And yet Jerusalem and the Temple were razed and the people scattered or were massacred.

Even when we think we know what God will do—what God must do—we never actually really know. And in the meantime, we dance between joy and despair in this life of faith, where we are always learning to try to trust God rather than trusting in what we think God is doing or must do.

***In The Bible Tells Me So (HarperOne, 2014), I deal a lot more with the messiness of the Bible and how that reflects our own spiritual journeys. In The Sin of Certainty (HarperOne, 2016) I spend a lot of time talking about how needing to be certain about what God is up to cripples faith rather than supports it.***



  • Really enjoyed your thoughts here. I’m trying to sort out your conclusion that “OT prophesies don’t always come about” with the OT test for whether prophets were of God or not. If what they predicted happened they were from God if not then they should die.

    • Thanks Aaron. Be sure to read the short post I linked to that point. For what it’s worth, the notion you are referring to reflects one theology of the OT. If that can be accepted, the diverse views are not as pressing a problem.

  • There’s also the factor that prophetic vision, especially of the apocalyptic sort, tends to be way over the top. Post Edom/Assyria/whomever is bugging us in this chapter of Isaiah may have fallen far short of a renewed Eden, but in the prophetic imagination giving hope to the original audience for life after their deliverance from their current oppressors, it may have seemed that way.

    The war against Rome didn’t involve 200 million mounted troops, but you know, prophets.

  • I thought that Isaiah 56ff is Trito-Isaiah, as least that is what I believe as I have been taught.
    I have not yet seen “a new heavens and a new earth” so my conclusion is that this is in the future sometime. Yes, the disciples hoped it was for them soon then just as we can hope for it to be soon nowadays.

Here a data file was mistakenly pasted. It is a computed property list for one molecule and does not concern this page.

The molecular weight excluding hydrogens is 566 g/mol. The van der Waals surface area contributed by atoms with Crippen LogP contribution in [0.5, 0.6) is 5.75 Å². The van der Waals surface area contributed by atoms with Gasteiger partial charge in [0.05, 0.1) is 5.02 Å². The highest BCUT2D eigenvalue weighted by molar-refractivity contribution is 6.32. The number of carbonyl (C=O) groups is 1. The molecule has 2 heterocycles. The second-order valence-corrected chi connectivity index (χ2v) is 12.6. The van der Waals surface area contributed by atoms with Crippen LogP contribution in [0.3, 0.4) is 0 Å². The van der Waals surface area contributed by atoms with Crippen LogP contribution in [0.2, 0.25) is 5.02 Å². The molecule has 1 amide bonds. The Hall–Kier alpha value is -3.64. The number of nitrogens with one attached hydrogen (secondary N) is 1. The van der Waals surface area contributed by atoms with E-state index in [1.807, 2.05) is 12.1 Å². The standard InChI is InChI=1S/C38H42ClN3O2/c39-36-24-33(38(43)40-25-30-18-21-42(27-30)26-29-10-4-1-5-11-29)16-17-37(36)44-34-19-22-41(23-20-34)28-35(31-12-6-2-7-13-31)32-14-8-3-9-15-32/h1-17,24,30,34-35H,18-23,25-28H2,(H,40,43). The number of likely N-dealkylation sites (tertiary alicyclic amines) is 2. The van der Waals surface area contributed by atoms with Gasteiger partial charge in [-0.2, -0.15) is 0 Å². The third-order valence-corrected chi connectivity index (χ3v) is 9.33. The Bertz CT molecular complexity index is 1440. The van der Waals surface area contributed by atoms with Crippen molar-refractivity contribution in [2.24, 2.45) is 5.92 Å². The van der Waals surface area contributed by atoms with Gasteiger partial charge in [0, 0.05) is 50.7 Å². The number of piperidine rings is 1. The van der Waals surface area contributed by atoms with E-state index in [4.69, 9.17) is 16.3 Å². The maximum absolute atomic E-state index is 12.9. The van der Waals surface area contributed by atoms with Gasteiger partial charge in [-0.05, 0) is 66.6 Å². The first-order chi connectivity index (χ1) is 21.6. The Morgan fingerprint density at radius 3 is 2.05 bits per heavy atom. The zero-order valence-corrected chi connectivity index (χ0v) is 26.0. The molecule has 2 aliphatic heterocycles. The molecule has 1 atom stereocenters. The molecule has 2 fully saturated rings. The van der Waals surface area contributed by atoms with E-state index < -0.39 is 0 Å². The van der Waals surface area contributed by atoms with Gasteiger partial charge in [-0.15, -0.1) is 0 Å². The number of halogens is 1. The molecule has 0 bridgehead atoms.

On prophecies, I think many of them are seen as fulfilled in an ex post facto way. And a prophecy can see multiple fulfillments, so just because it was fulfilled way back when does not necessarily mean it cannot be fulfilled in some way in the future.
    On Luk 21 many in the Way fled to Pella (the mountains) when the Legions marched in, instead of staying to fight. This contributed to the split between Jewish believers and Jewish non-believers.

    • Good point on verse 17, Donald. I was going to comment the same however, the NRSV translates the verse: *For I am about*, to create a new heavens and new earth; see also v.18. Other versions lack the “for I am about to” language and I am unsure what the best reading is. Pete, can you please comment on this?

  • If you think about the orthodox position, it means that the people who wrote the words and the community that was the audience had no idea about the meaning of the stuff they wrote and used to worship. They wrote it to mean something and it was used for a purpose, but apparently they were being fooled. That makes no sense to me.

    When you say Jesus was talking about Jerusalem in 70, do you mean that Jesus actually predicted the destruction of the temple before he died? Or do you mean that the writers of the NT put those in his mouth?

    Because you have said that prophecy isn’t predicting (and I agree) and that would be an odd thing to predict. What’s more, if you think about how horrible the Roman occupation was, what with people getting crucified by the thousands, starving to death and eating babies, according to Josephus, to think that God caused that as punishment for the Jews for disbelief is kind of the same level as saying God ordered genocide. Horrifying and disproportionate. And that thinking has been used to persecute Jews through history.

    It makes sense to say that Jesus wasn’t talking about our times, and for a time I played with the 70AD idea, but it has huge drawbacks.

    • One wouldn’t necessarily have to be a prophet to predict that if things continued on their current track (in the late AD 20s/early 30s) it wouldn’t end well for Israel. Just as Jesus wouldn’t necessarily have to have been a prophet to predict his own death. That sort of thing often happened to people who made the kind of waves he made. My point is that Jesus could very well have said those things rather than having them added by the NT writers, even if one is reluctant to ascribe it to divine revelation of some sort.